Guitar Hero: Hits and the truth about marketing

posted by on 22nd July 2009, at 2:21pm

Since I am the biggest Guitar Hero fan boy on the forums, it only seems fitting that I write a review about Neversoft’s latest edition to the ever-growing franchise. So after willingly picking up Guitar Hero: Greatest Hits (Smash Hits in the USA), I would like to present you with reasons why this isn’t just Neversoft milking the brand to make more money.


Guitar Hero Hits is built off the same aim as all Guitar Hero games; hit the notes as they pass the line to score points. The interface and layout mimics the one created for Guitar Hero: Metallica, in the sense that it now has the score, note streak and how many stars you have on the right, with the rock meter on the left, and the multiplier lying next to the note highway. The songs on the game are generally the best songs from Guitar Hero, Guitar Hero 2, Guitar Hero Rocks the 80’s and Guitar Hero 3 (with 1 song also being from Guitar Hero Aerosmith).

Many may argue that selling old songs back as a ‘best of’ collection is just trying to pull more money in to the company. Firstly, isn’t that what a company is supposed to do? They’re still making a huge profit and that is the aim of any company. Secondly, the songs that are in GH: Hits are now all master tracks. In previous versions of the game, many songs were done by cover bands, some of which sound nothing like the real thing. Another great addition is the full band play. GH games pre-World Tour were just Guitar and Bass. Now all of the songs are available for vocals and drums too. All the musicians that sing or play drums can now enjoy the songs playing their own instrument.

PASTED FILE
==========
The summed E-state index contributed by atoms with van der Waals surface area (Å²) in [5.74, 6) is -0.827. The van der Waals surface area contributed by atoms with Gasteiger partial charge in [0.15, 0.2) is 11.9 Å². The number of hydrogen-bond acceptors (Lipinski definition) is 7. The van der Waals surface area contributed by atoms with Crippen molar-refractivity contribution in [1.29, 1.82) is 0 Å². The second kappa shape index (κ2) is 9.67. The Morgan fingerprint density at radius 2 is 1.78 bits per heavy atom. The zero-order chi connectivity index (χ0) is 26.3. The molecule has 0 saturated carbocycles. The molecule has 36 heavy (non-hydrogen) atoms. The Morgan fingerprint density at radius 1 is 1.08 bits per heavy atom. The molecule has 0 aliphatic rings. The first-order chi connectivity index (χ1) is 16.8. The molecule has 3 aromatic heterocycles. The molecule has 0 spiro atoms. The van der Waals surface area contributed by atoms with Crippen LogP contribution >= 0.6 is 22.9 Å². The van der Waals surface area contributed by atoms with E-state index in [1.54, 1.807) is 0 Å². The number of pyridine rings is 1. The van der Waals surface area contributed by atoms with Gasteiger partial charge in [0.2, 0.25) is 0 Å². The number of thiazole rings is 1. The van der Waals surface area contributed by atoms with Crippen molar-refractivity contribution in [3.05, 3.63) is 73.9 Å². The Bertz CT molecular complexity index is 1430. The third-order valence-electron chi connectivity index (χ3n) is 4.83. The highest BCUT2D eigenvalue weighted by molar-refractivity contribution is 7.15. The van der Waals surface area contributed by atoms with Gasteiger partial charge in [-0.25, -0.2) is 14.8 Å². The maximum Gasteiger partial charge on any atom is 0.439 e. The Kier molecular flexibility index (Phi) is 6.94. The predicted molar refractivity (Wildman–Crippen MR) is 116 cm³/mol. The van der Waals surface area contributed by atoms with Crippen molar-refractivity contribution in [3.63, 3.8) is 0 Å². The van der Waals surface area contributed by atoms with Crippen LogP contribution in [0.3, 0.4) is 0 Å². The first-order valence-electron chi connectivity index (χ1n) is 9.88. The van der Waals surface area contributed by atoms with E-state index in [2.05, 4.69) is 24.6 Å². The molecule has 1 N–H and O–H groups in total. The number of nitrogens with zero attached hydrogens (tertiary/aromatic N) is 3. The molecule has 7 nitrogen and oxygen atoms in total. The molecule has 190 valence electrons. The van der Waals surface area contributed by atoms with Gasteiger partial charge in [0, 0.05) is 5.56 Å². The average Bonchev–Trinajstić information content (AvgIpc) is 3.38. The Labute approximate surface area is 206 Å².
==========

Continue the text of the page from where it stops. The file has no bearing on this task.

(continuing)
The game’s software also takes on a few minor changes. Like in Metallica, the vocals have been fixed so that it records percentage and score on phases like in Rock Band, rather than singing every single note. It also takes advantage of the ‘Expert+’ difficulty for drummers with 2 bass pedals. Co-op also brings many joys. Now players can play the same instrument, so there is no feud between who plays guitar (because really, who wants to play bass?), and you can also drop out mid-song, which is useful if you have to run an errand or go and grab a drink without bringing the whole band down.


I wouldn’t rate the game as low as many presume. They selected a great setlist, the charts have been changed to be more realistic, it now incorporates a full band into the game and also includes many of the features which are new to the Guitar Hero series. I thoroughly enjoyed playing the game, and if you cannot decide on buying or renting any of the earlier Guitar Hero games, then Guitar Hero Hits is the best choice. It even cuts out all of the terrible songs for you!

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